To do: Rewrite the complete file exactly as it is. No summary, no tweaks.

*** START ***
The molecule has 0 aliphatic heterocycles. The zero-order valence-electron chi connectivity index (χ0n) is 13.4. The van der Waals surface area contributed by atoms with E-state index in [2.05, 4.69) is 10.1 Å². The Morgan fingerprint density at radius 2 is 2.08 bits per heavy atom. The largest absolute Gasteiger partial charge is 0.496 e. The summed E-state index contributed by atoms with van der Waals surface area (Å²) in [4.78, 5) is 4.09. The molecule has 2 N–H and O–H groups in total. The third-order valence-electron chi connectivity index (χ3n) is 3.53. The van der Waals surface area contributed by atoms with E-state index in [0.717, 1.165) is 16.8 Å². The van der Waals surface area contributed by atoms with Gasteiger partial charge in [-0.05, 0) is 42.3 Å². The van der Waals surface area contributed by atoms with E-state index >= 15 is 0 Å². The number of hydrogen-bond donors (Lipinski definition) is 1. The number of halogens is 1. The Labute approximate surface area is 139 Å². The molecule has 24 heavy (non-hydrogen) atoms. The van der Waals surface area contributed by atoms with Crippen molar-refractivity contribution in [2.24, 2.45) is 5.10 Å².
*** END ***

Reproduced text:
The molecule has 0 aliphatic heterocycles. The zero-order valence-electron chi connectivity index (χ0n) is 13.4. The van der Waals surface area contributed by atoms with E-state index in [2.05, 4.69) is 10.1 Å². The Morgan fingerprint density at radius 2 is 2.08 bits per heavy atom. The largest absolute Gasteiger partial charge is 0.496 e. The summed E-state index contributed by atoms with van der Waals surface area (Å²) in [4.78, 5) is 4.09. The molecule has 2 N–H and O–H groups in total. The third-order valence-electron chi connectivity index (χ3n) is 3.53. The van der Waals surface area contributed by atoms with E-state index in [0.717, 1.165) is 16.8 Å². The van der Waals surface area contributed by atoms with Gasteiger partial charge in [-0.05, 0) is 42.3 Å². The van der Waals surface area contributed by atoms with E-state index >= 15 is 0 Å². The number of hydrogen-bond donors (Lipinski definition) is 1. The number of halogens is 1. The Labute approximate surface area is 139 Å². The molecule has 24 heavy (non-hydrogen) atoms. The van der Waals surface area contributed by atoms with Crippen molar-refractivity contribution in [2.24, 2.45) is 5.10 Å².